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Harvinder Singh, the tenant of the Totara Superette, recently spent more than $1000 on pothole repairs. Photo: KELLEY TANTAU

Pothole debate could head to Ombudsman

The dispute over potholes in a Thames superette’s parking lot could be put in front of the Ombudsman.
Harvinder Singh, the tenant of the Totara Superette along State Highway 25, has had no luck in getting Waka Kotahi NZ Transport Agency to share the costs of repairing the holes, which he said made the car park look “like a swimming pool” on a rainy day.
Since speaking to The Profile in June, he’s spent more than $1000 hiring equipment and metal to fill the holes, but he said it was only a “temporary” fix.
People continued to pull up to the shop and yell out to him and his wife, telling them to ‘fix the bloody driveway’, he said.
Waka Kotahi’s Waikato system manager Cara Lauder earlier said while the transport agency was responsible for maintenance on SH25, this section of the highway was within the 70km/h speed environment, and Waka Kotahi was only responsible for maintaining the road “from kerb to kerb”.
However, Thames-Coromandel District Council’s roading manager Ed Varley understood Waka Kotahi were responsible for maintenance of the entirety of the State Highway road reserve in this area, including the area in front of the shops.
He has provided Mr Singh with guidance about how he may proceed with the issue.
“Our council does have a Memorandum of Understanding with Waka Kotahi that within the 70kmh urban zone of state highways in our district where there is a verge, drainage, or footway, council has a maintenance liability.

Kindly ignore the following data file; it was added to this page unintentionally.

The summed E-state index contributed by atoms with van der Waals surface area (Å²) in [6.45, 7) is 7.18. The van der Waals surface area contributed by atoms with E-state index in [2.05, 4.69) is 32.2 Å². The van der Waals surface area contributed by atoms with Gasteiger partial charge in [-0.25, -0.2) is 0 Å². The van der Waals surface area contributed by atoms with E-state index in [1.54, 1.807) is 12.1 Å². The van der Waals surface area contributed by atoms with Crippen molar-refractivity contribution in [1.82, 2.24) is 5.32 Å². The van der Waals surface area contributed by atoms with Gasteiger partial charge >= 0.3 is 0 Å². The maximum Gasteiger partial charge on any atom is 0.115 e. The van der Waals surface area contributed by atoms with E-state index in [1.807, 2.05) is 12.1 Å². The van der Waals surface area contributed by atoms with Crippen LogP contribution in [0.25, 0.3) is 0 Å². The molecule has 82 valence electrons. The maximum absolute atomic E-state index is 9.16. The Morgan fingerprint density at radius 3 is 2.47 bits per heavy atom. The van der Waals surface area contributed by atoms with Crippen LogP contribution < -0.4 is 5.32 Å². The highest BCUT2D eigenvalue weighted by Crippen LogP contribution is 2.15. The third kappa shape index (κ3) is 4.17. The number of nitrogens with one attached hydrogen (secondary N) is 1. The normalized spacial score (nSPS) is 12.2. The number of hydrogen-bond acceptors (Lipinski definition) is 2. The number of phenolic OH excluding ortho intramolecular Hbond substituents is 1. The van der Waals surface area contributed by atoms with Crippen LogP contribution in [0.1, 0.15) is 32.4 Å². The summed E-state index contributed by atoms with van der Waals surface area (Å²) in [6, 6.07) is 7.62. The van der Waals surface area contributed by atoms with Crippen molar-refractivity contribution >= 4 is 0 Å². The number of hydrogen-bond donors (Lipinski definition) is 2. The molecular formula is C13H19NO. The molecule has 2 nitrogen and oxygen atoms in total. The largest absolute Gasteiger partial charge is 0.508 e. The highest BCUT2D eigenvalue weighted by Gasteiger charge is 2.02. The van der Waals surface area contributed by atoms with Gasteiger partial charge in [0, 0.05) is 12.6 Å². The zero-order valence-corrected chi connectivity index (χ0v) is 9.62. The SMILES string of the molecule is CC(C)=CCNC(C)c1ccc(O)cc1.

“As there is no verge, drainage or footway in the area in front of the Totara shops, the council has no liability to undertake any maintenance. Any new works or improvements are the responsibility of Waka Kotahi, and are specifically excluded from the memorandum.”
Mr Varley said as this had already been discussed with Waka Kotahi, his guidance boiled down to suggesting Mr Singh approach the Ombudsman for a final resolution.
The Ombudsman handled complaints about Government agencies, such as the transport agency, and Mr Singh said approaching it was a route he was willing to take.
A Waka Kotahi spokesperson said the agency remained of the view that the work required at the Totara site did not sit under its jurisdiction, as it did not maintain private parking areas or driveways, because they were for the use of private landowners and their visitors.
“The policy applied at this location is applied consistently across the country for the state highway network,” the NZTA said. By KELLEY TANTAU